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EDITORIAL

This Review Series, edited by past Associate Editor Catherine Bollard, looks at the role of immunotherapy in nonmalignant hematologic diseases. These 3 state-of-the-art reviews focus on the role of complement and complement inhibitors across a spectrum of diseases, the special immunologic challenges of hematopoietic stem cell transplant for nonmalignant diseases where patients have an intact immune system, and the hematologic complications of immune checkpoint inhibitors.

BLOOD COMMENTARIES

REVIEW SERIES

This Review Series, edited by past Associate Editor Catherine Bollard, looks at the role of immunotherapy in nonmalignant hematologic diseases. These 3 state-of-the-art reviews focus on the role of complement and complement inhibitors across a spectrum of diseases, the special immunologic challenges of hematopoietic stem cell transplant for nonmalignant diseases where patients have an intact immune system, and the hematologic complications of immune checkpoint inhibitors.

This Review Series, edited by past Associate Editor Catherine Bollard, looks at the role of immunotherapy in nonmalignant hematologic diseases. These 3 state-of-the-art reviews focus on the role of complement and complement inhibitors across a spectrum of diseases, the special immunologic challenges of hematopoietic stem cell transplant for nonmalignant diseases where patients have an intact immune system, and the hematologic complications of immune checkpoint inhibitors.

This Review Series, edited by past Associate Editor Catherine Bollard, looks at the role of immunotherapy in nonmalignant hematologic diseases. These 3 state-of-the-art reviews focus on the role of complement and complement inhibitors across a spectrum of diseases, the special immunologic challenges of hematopoietic stem cell transplant for nonmalignant diseases where patients have an intact immune system, and the hematologic complications of immune checkpoint inhibitors.

CLINICAL TRIALS AND OBSERVATIONS

Mei and colleagues report on the results of positron emission tomography PET–adapted nivolumab (NIVO) alone or in combination with chemotherapy as first salvage therapy and bridge to autologous transplantation (ASCT) in 43 patients with relapsed/refractory Hodgkin lymphoma. Patients in complete remission by PET after 3 doses of NIVO went directly to ASCT; the remaining patients received salvage chemotherapy as a bridge to ASCT. Two-year progression–free survival (PFS) was 72% overall, with PFS of 95% of those who bridged directly to ASCT after NIVO.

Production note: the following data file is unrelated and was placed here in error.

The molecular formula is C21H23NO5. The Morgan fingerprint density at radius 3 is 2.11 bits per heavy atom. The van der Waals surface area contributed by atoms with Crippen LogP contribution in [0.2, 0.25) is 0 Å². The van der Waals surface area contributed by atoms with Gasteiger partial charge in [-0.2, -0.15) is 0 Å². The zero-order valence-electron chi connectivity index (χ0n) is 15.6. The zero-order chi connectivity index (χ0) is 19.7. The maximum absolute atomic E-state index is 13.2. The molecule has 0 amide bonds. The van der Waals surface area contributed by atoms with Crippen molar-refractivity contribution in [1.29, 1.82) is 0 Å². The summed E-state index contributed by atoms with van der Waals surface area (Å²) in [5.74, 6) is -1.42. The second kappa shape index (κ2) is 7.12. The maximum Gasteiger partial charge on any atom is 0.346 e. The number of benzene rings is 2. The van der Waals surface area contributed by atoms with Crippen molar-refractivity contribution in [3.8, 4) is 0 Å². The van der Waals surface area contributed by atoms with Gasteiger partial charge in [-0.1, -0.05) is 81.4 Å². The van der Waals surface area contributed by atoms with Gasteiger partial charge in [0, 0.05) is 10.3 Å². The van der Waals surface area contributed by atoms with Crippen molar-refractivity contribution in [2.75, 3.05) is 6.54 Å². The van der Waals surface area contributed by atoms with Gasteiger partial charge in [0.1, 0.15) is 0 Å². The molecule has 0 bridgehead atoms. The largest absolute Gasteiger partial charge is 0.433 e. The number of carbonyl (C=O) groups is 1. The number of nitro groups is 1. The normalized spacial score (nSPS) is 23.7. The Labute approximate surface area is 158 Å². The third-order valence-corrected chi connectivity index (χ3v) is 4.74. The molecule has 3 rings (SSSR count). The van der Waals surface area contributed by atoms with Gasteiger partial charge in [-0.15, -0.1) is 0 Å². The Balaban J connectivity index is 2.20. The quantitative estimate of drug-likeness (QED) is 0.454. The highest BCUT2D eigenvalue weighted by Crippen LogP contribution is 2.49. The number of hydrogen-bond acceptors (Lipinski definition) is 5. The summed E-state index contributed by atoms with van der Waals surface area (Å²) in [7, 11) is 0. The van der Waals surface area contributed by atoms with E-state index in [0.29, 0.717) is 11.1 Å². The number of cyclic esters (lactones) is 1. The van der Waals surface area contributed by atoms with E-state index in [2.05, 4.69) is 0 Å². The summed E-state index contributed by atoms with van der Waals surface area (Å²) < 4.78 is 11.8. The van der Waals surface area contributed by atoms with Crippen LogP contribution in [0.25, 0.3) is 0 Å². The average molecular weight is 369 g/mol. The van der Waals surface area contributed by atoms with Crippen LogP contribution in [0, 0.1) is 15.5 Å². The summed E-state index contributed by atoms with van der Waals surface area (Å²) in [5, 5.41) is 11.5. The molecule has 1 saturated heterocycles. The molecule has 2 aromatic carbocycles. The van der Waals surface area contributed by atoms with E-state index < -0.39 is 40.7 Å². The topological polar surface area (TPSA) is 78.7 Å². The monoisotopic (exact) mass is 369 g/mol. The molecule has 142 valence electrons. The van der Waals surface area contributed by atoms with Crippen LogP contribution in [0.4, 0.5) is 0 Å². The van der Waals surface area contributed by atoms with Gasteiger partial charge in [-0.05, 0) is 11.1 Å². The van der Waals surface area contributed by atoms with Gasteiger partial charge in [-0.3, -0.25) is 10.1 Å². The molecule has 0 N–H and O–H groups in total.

LYMPHOID NEOPLASIA

Izquierdo and colleagues elucidate the mechanism of chemoimmunotherapy (CIT) resistance in B-cell malignancies with TP53 loss. They demonstrate that TP53 loss interferes in the crosstalk between tumor cells and macrophages by the upregulation of PD-L1 expression on the tumor cell surface and on secreted extracellular vesicles, leading to suppression of phagocytosis. Disruption of PD-L1 expression by antibodies or PD-L1 knockout improves phagocytosis and response to CIT.

MYELOID NEOPLASIA

Leukemic transformation of myeloproliferative neoplasms (MPN) has a poor prognosis and is commonly associated with mutational inactivation of TP53. Li and colleagues demonstrate in mouse models and in primary cells that biallelic TP53 inactivation in the presence of JAK2V617F induces erythroleukemia associated with aberrant activation of the BMP2/SMAD pathway, recurrent copy number alterations, and DNA damage. These observations provide entry points for novel approaches to this lethal complication of MPN.

TRANSFUSION MEDICINE

Many randomized controlled trials have failed to confirm that red blood cell (RBC) age affects patient survival. Positing weaknesses in the design of such trials, Bruun-Rasmussen et al used modeling of hypothetical trials using real-world data from a Danish national database, including 89,000 patients receiving transfusion with a 28-day follow-up. These statistically-derived data suggest an increased risk of thromboembolism or death with transfusion of exclusively older RBC units.

TRANSPLANTATION

Immune reconstitution after hematopoietic stem cell transplant (HSCT) depends on thymic regeneration, a capacity that attenuates with age. Zinc has previously been shown to be important for normal T-cell development, but Iovino et al demonstrate a complex role for zinc in thymic repair following injury in mice. Zinc is released into the extracellular thymic milieu after HSCT conditioning, where it stimulates endothelial cell BMP4 release and thymic epithelial regeneration. The role of zinc supplementation in clinical HSCT remains to be investigated.

BLOOD WORK

ERRATA

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